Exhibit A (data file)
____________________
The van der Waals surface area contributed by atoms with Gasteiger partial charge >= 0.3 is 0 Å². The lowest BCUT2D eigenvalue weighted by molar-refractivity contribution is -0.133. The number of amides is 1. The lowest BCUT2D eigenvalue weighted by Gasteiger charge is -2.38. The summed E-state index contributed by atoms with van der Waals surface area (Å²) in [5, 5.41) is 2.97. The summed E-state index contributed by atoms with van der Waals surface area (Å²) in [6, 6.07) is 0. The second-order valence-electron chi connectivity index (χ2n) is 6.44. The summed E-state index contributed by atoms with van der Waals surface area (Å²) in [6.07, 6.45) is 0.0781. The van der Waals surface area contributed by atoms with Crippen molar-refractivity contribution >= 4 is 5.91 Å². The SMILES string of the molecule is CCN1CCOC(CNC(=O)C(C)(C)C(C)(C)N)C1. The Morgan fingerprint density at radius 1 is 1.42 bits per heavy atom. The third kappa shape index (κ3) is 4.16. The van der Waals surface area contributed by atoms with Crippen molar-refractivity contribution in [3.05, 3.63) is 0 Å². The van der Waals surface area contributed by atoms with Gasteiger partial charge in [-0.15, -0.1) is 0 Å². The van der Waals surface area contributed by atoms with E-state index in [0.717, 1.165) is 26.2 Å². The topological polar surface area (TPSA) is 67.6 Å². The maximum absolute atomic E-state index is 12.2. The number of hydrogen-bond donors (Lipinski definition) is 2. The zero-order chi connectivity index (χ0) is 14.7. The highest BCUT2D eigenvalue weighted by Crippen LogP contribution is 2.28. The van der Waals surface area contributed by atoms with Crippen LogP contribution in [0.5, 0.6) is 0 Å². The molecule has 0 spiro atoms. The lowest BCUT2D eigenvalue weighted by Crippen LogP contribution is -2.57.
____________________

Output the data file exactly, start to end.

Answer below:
The van der Waals surface area contributed by atoms with Gasteiger partial charge >= 0.3 is 0 Å². The lowest BCUT2D eigenvalue weighted by molar-refractivity contribution is -0.133. The number of amides is 1. The lowest BCUT2D eigenvalue weighted by Gasteiger charge is -2.38. The summed E-state index contributed by atoms with van der Waals surface area (Å²) in [5, 5.41) is 2.97. The summed E-state index contributed by atoms with van der Waals surface area (Å²) in [6, 6.07) is 0. The second-order valence-electron chi connectivity index (χ2n) is 6.44. The summed E-state index contributed by atoms with van der Waals surface area (Å²) in [6.07, 6.45) is 0.0781. The van der Waals surface area contributed by atoms with Crippen molar-refractivity contribution >= 4 is 5.91 Å². The SMILES string of the molecule is CCN1CCOC(CNC(=O)C(C)(C)C(C)(C)N)C1. The Morgan fingerprint density at radius 1 is 1.42 bits per heavy atom. The third kappa shape index (κ3) is 4.16. The van der Waals surface area contributed by atoms with Crippen molar-refractivity contribution in [3.05, 3.63) is 0 Å². The van der Waals surface area contributed by atoms with Gasteiger partial charge in [-0.15, -0.1) is 0 Å². The van der Waals surface area contributed by atoms with E-state index in [0.717, 1.165) is 26.2 Å². The topological polar surface area (TPSA) is 67.6 Å². The maximum absolute atomic E-state index is 12.2. The number of hydrogen-bond donors (Lipinski definition) is 2. The zero-order chi connectivity index (χ0) is 14.7. The highest BCUT2D eigenvalue weighted by Crippen LogP contribution is 2.28. The van der Waals surface area contributed by atoms with Crippen LogP contribution in [0.5, 0.6) is 0 Å². The molecule has 0 spiro atoms. The lowest BCUT2D eigenvalue weighted by Crippen LogP contribution is -2.57.